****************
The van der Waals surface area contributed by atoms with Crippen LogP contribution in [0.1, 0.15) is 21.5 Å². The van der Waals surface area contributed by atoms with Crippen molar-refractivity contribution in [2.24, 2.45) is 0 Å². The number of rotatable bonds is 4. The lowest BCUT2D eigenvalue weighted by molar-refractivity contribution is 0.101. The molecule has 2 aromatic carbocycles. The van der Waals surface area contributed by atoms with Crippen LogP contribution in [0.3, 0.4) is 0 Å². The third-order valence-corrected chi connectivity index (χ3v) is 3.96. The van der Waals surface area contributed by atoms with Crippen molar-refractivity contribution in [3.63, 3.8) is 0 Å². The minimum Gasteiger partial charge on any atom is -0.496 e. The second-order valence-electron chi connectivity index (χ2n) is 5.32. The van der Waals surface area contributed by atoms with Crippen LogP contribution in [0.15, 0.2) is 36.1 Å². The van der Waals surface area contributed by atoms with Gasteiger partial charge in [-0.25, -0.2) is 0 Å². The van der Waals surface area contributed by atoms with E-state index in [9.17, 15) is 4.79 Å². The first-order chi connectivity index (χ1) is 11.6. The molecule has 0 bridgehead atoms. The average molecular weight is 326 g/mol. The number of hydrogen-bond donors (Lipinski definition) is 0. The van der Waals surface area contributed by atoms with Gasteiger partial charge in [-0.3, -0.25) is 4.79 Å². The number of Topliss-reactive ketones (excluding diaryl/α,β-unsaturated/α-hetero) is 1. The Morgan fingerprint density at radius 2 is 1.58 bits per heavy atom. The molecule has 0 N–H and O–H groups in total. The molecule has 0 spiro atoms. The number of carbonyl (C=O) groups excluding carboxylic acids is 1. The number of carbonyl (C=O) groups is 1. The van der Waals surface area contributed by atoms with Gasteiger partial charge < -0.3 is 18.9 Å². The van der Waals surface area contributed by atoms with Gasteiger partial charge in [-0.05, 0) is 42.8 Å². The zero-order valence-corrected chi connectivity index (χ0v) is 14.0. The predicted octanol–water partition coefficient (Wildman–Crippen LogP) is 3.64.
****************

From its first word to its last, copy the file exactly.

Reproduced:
The van der Waals surface area contributed by atoms with Crippen LogP contribution in [0.1, 0.15) is 21.5 Å². The van der Waals surface area contributed by atoms with Crippen molar-refractivity contribution in [2.24, 2.45) is 0 Å². The number of rotatable bonds is 4. The lowest BCUT2D eigenvalue weighted by molar-refractivity contribution is 0.101. The molecule has 2 aromatic carbocycles. The van der Waals surface area contributed by atoms with Crippen LogP contribution in [0.3, 0.4) is 0 Å². The third-order valence-corrected chi connectivity index (χ3v) is 3.96. The van der Waals surface area contributed by atoms with Crippen molar-refractivity contribution in [3.63, 3.8) is 0 Å². The minimum Gasteiger partial charge on any atom is -0.496 e. The second-order valence-electron chi connectivity index (χ2n) is 5.32. The van der Waals surface area contributed by atoms with Crippen LogP contribution in [0.15, 0.2) is 36.1 Å². The van der Waals surface area contributed by atoms with Gasteiger partial charge in [-0.25, -0.2) is 0 Å². The van der Waals surface area contributed by atoms with E-state index in [9.17, 15) is 4.79 Å². The first-order chi connectivity index (χ1) is 11.6. The molecule has 0 bridgehead atoms. The average molecular weight is 326 g/mol. The number of hydrogen-bond donors (Lipinski definition) is 0. The van der Waals surface area contributed by atoms with Gasteiger partial charge in [-0.3, -0.25) is 4.79 Å². The number of Topliss-reactive ketones (excluding diaryl/α,β-unsaturated/α-hetero) is 1. The Morgan fingerprint density at radius 2 is 1.58 bits per heavy atom. The molecule has 0 N–H and O–H groups in total. The molecule has 0 spiro atoms. The number of carbonyl (C=O) groups excluding carboxylic acids is 1. The number of carbonyl (C=O) groups is 1. The van der Waals surface area contributed by atoms with Gasteiger partial charge < -0.3 is 18.9 Å². The van der Waals surface area contributed by atoms with Gasteiger partial charge in [-0.05, 0) is 42.8 Å². The zero-order valence-corrected chi connectivity index (χ0v) is 14.0. The predicted octanol–water partition coefficient (Wildman–Crippen LogP) is 3.64.